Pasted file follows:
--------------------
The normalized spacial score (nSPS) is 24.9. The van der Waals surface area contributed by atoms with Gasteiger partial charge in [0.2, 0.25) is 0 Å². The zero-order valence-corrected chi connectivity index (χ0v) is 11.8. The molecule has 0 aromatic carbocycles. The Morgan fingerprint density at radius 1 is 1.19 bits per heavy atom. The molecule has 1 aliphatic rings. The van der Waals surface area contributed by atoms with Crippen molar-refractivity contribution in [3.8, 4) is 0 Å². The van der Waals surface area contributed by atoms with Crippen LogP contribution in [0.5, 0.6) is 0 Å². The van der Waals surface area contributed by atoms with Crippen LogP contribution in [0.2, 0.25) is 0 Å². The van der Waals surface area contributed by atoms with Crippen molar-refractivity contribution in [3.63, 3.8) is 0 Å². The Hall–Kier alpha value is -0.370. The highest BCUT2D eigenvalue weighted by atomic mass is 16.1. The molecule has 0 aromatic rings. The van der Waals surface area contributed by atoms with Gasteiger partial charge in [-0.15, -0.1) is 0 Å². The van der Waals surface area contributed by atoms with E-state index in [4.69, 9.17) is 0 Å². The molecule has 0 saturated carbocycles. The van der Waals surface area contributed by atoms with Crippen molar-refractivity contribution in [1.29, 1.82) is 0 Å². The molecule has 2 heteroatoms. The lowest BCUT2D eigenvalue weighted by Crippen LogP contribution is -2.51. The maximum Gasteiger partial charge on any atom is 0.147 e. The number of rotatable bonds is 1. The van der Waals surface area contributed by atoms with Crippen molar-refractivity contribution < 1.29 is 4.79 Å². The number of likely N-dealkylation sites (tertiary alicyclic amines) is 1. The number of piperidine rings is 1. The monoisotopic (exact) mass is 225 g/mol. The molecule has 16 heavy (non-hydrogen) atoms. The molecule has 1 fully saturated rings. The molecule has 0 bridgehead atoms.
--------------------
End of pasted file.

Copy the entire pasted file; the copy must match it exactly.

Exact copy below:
The normalized spacial score (nSPS) is 24.9. The van der Waals surface area contributed by atoms with Gasteiger partial charge in [0.2, 0.25) is 0 Å². The zero-order valence-corrected chi connectivity index (χ0v) is 11.8. The molecule has 0 aromatic carbocycles. The Morgan fingerprint density at radius 1 is 1.19 bits per heavy atom. The molecule has 1 aliphatic rings. The van der Waals surface area contributed by atoms with Crippen molar-refractivity contribution in [3.8, 4) is 0 Å². The van der Waals surface area contributed by atoms with Crippen LogP contribution in [0.5, 0.6) is 0 Å². The van der Waals surface area contributed by atoms with Crippen LogP contribution in [0.2, 0.25) is 0 Å². The van der Waals surface area contributed by atoms with Crippen molar-refractivity contribution in [3.63, 3.8) is 0 Å². The Hall–Kier alpha value is -0.370. The highest BCUT2D eigenvalue weighted by atomic mass is 16.1. The molecule has 0 aromatic rings. The van der Waals surface area contributed by atoms with Gasteiger partial charge in [-0.15, -0.1) is 0 Å². The van der Waals surface area contributed by atoms with E-state index in [4.69, 9.17) is 0 Å². The molecule has 0 saturated carbocycles. The van der Waals surface area contributed by atoms with Crippen molar-refractivity contribution in [1.29, 1.82) is 0 Å². The molecule has 2 heteroatoms. The lowest BCUT2D eigenvalue weighted by Crippen LogP contribution is -2.51. The maximum Gasteiger partial charge on any atom is 0.147 e. The number of rotatable bonds is 1. The van der Waals surface area contributed by atoms with Crippen molar-refractivity contribution < 1.29 is 4.79 Å². The number of likely N-dealkylation sites (tertiary alicyclic amines) is 1. The number of piperidine rings is 1. The monoisotopic (exact) mass is 225 g/mol. The molecule has 16 heavy (non-hydrogen) atoms. The molecule has 1 fully saturated rings. The molecule has 0 bridgehead atoms.